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Texas Low-Income Women: Canaries in the Coal Mine?

Texas cuts to family planning aid have been the “most radical” of any state – and may be a harbinger of things to come nationally  © Corbis.  All Rights Reserved.
Texas cuts to family planning aid have been the “most radical” of any state – and may be a harbinger of things to come nationally © Corbis. All Rights Reserved.
October 2, 2012

MCALLEN, Texas - Texas has cut funding to family-planning services more deeply than any other state, according to a new study. The three-year study by the University of Texas' Population Research Center is published in the New England Journal of Medicine.

More than 60 clinics have closed so far, while others have reduced hours, increased fees and restricted services. The effect on low-income women has already been dramatic, and with the state's Women's Health Program on the brink of losing all federal aid, further cuts are on the way.

Patricio Gonzales is CEO for Planned Parenthood of Hidalgo and Starr Counties, in the impoverished Rio Grande Valley, where four of his eight clinics had to shut down last year. He says more than 15,000 area women now have nowhere to go for their health-care services.

"These services are life-saving, for cancer screenings, for birth control, for physical exams, because no other provider can pick up these women. And if these women don't have access to this program, well, they're going to go without."

Legislators in 2011 slashed family planning aid by two-thirds, or $73 million. Then, they ignored federal Medicaid rules by excluding certain clinics, such as Planned Parenthood's, from the Women's Health Program, causing the feds to cut off more than $30 million a year in subsidies. The state is fighting that move in court.

Family planning has become a political lightning rod nationally, and presidential candidate Mitt Romney has said he wants to eliminate Title X, the program that has ensured preventive-health and contraceptive services since 1970. Gonzalez says politicians should take a close look at Texas, where he thinks low-income women have become the nation's "canaries in the coal mine."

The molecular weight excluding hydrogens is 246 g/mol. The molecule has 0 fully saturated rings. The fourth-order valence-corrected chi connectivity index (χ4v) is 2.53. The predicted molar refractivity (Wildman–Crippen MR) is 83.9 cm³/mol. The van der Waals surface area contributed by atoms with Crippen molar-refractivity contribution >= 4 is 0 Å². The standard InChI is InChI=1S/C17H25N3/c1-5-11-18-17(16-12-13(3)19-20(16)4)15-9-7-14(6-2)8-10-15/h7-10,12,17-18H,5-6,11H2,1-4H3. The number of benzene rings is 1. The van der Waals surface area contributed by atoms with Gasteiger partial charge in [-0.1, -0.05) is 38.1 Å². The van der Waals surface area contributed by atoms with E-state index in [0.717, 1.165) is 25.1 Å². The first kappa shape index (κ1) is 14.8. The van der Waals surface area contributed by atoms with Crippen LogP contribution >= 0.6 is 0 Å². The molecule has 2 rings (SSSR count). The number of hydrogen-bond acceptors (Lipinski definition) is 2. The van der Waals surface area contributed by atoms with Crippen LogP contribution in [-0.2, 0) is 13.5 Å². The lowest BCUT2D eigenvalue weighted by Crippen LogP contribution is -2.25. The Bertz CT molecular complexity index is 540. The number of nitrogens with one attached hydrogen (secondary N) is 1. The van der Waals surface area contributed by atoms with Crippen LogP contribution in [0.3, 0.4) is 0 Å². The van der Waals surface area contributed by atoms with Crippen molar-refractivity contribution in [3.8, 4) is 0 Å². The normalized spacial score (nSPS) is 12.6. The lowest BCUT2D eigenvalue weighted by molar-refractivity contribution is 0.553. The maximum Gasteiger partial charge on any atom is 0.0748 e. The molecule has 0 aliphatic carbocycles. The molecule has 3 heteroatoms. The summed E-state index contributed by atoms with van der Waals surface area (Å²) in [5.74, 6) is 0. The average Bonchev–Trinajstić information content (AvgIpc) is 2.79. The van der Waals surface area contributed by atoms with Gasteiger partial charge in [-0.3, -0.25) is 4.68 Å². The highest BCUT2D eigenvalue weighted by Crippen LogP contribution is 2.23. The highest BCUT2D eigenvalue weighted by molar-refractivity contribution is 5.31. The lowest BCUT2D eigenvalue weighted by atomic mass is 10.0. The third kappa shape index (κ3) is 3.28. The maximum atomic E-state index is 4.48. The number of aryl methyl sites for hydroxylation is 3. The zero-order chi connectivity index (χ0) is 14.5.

"This is just a sample of what will happen if politics continue to threaten Title X in other states. We have closed clinics, we have laid off staff. We have dismantled the safety net that we created so many years ago."

State officials say they're busy enlisting comprehensive health-care providers to take up the slack, but Gonzales doubts that the women who are losing their clinic-based care will be able to get into, or afford, the alternatives.

Gonzales thinks politics, not budgets, are mainly responsible for the cuts. Lawmakers argue they're making sure public money doesn't pay for abortions, something that Title X already prohibits. He says spending on preventive services saves money by reducing emergency-room care and unintended pregnancies.

"For every one dollar invested in family planning you save four dollars. It's a great investment for our taxpayers and our community."

On average, Planned Parenthood clinics get about two-thirds of their income from donations and fees paid by the clients they serve; the rest comes from public aid. That's why more clinics are shutting down in poor areas where clients can't afford fees.

Gonzales says at least two of his remaining Valley clinics will have to shut down if Texas loses its federal Women's Health Program aid, as scheduled, on November 1.

See the NEJM study at

Peter Malof, Public News Service - TX